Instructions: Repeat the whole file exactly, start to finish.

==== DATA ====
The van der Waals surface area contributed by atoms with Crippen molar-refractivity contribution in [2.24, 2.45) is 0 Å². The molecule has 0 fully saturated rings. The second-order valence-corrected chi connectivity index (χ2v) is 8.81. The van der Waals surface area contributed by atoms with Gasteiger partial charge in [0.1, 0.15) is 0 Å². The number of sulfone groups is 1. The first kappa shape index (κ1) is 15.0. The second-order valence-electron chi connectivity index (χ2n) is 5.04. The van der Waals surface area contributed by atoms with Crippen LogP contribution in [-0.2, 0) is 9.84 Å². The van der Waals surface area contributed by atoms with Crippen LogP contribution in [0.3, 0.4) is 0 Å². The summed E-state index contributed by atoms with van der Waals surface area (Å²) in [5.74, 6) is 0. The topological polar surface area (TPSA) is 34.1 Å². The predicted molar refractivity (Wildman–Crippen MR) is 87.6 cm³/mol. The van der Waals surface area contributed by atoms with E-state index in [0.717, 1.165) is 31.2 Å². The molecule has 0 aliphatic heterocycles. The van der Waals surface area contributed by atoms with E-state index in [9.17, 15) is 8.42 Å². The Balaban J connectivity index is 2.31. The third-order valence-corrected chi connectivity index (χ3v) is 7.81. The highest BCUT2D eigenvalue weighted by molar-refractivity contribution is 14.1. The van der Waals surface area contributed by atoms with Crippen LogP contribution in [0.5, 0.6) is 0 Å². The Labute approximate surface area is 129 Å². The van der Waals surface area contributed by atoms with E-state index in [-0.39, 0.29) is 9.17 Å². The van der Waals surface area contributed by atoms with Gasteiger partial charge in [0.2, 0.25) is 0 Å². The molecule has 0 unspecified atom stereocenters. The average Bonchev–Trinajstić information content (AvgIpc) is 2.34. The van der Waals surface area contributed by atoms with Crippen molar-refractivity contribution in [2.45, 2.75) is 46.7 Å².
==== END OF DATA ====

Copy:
The van der Waals surface area contributed by atoms with Crippen molar-refractivity contribution in [2.24, 2.45) is 0 Å². The molecule has 0 fully saturated rings. The second-order valence-corrected chi connectivity index (χ2v) is 8.81. The van der Waals surface area contributed by atoms with Gasteiger partial charge in [0.1, 0.15) is 0 Å². The number of sulfone groups is 1. The first kappa shape index (κ1) is 15.0. The second-order valence-electron chi connectivity index (χ2n) is 5.04. The van der Waals surface area contributed by atoms with Crippen LogP contribution in [-0.2, 0) is 9.84 Å². The van der Waals surface area contributed by atoms with Crippen LogP contribution in [0.3, 0.4) is 0 Å². The summed E-state index contributed by atoms with van der Waals surface area (Å²) in [5.74, 6) is 0. The topological polar surface area (TPSA) is 34.1 Å². The predicted molar refractivity (Wildman–Crippen MR) is 87.6 cm³/mol. The van der Waals surface area contributed by atoms with E-state index in [0.717, 1.165) is 31.2 Å². The molecule has 0 aliphatic heterocycles. The van der Waals surface area contributed by atoms with E-state index in [9.17, 15) is 8.42 Å². The Balaban J connectivity index is 2.31. The third-order valence-corrected chi connectivity index (χ3v) is 7.81. The highest BCUT2D eigenvalue weighted by molar-refractivity contribution is 14.1. The van der Waals surface area contributed by atoms with Crippen LogP contribution in [0.5, 0.6) is 0 Å². The Labute approximate surface area is 129 Å². The van der Waals surface area contributed by atoms with E-state index in [-0.39, 0.29) is 9.17 Å². The van der Waals surface area contributed by atoms with Gasteiger partial charge in [0.2, 0.25) is 0 Å². The molecule has 0 unspecified atom stereocenters. The average Bonchev–Trinajstić information content (AvgIpc) is 2.34. The van der Waals surface area contributed by atoms with Crippen molar-refractivity contribution in [2.45, 2.75) is 46.7 Å².